Terry Slattery is a veritable legend in the networking industry as the first non-Cisco person to earn the CCIE. He's CCIE #1026, second only to Stuart Biggs, who developed the CCIE exam as a Cisco engineer. Slattery took the CCIE written and lab exams while working as a consultant to Cisco, leading a team that developed the Cisco IOS command-line interface. He founded two companies, invented NetMRI, an automated network discovery and change management tool that's still sold today, and is a popular speaker at conferences such as Interop.
During his career, Slattery's had a front-row seat to some of the industry's major milestones. He witnessed the creation of the venerable ping network testing tool, and watched as a couple Unix experts reverse engineered the infamous Morris Worm the day it hit in 1988. He currently works as principal architect at NetCraftsmen. Network Computing recently met with Slattery to learn more about his amazing career journey.
Network Computing: How did you get started in networking?
Terry Slattery: I was working at the US Naval Academy taking care of some computer systems there in the computer-aided design department. We were running PDP-11s, and had just started using Unix. We wanted to facilitate file transfer....You could buy an interface card that ran TCP/IP in the card instead of in the operating system. We started doing TCP/IP networking. This was early 1980s. The way I learned about networking, or about TCP-IP, was by reading the RFCs [IETF Request for Comments]. There were no books, no training. I would print out the RFCs, take them home and read them. There was a group of people also doing networking at Aberdeen Proving Ground, which was then the Ballistic Research Laboratory. They were also running Unix, and developed their own IP gateway based on PDP-11 computers. I got in touch with them and whenever I had a question about what was in an RFC, I could send them an email and get something back. For email, we used Unix-to-Unix to copy. It was a very crude form of file transfer.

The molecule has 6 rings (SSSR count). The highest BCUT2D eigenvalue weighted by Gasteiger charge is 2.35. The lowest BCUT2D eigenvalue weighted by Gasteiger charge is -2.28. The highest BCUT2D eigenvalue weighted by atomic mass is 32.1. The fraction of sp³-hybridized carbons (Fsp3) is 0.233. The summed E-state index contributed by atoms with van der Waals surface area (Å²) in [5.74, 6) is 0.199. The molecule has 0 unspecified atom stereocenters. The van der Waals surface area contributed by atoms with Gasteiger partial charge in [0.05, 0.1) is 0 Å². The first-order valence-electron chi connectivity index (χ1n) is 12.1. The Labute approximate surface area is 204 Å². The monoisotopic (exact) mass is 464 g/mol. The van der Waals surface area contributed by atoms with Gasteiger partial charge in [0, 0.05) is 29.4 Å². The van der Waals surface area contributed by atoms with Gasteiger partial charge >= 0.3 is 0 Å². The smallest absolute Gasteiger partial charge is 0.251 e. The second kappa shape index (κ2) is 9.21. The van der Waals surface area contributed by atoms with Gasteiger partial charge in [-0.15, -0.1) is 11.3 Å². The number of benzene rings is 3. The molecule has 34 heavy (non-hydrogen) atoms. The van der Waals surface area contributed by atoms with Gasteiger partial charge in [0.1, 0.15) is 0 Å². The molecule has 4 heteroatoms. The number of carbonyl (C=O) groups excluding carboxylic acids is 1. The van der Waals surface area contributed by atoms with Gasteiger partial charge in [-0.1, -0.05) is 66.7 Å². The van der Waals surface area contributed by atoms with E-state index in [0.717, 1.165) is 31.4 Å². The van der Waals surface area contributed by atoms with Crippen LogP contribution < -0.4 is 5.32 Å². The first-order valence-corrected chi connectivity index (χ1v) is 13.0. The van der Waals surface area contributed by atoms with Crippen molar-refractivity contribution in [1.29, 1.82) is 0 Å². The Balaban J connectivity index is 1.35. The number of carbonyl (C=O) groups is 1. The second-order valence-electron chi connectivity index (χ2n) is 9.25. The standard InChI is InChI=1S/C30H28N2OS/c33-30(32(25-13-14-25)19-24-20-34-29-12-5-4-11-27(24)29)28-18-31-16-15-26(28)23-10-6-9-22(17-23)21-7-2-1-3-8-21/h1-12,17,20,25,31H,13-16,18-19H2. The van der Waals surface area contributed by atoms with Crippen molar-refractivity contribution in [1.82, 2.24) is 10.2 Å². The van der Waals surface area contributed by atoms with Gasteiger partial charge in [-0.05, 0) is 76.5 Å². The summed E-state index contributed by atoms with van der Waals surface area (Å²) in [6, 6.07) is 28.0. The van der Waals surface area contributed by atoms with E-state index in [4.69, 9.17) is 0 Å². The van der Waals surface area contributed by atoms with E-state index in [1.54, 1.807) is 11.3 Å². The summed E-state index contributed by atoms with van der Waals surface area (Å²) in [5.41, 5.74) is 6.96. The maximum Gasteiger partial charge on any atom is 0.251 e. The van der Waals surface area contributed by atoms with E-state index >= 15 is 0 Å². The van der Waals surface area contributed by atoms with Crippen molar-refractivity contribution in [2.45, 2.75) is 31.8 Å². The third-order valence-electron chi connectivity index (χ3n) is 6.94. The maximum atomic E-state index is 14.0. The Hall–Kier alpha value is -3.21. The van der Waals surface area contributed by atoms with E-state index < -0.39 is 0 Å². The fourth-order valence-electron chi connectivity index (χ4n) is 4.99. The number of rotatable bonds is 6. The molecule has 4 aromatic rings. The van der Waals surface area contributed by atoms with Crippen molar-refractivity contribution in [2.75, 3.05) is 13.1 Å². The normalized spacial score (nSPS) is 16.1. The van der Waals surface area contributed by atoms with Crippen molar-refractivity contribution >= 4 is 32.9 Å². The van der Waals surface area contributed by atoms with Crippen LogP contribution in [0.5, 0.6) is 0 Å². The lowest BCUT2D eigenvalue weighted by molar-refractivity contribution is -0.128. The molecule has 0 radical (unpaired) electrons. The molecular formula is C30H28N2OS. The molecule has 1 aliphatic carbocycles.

Around the mid-1980s, we got a connection to the Internet, which was Arpanet. We wound up with 9.2k modems that were hooked together using a duplexer -- channel bonding two 9.2k modems together to give us a 19.2k circuit -- that's kilobits per second. We were one of the first military organizations on the Internet, following in the footsteps of the Aberdeen Proving Ground folks. The guy who created ping, Mike Muuss, worked at Aberdeen. I happened to be there the evening he created it. He said, "We're going to make a network testing tool tonight." That's my history -- learning how to do initial networking and being around some of the industry giants doing their thing.
NWC: How did you become a CCIE?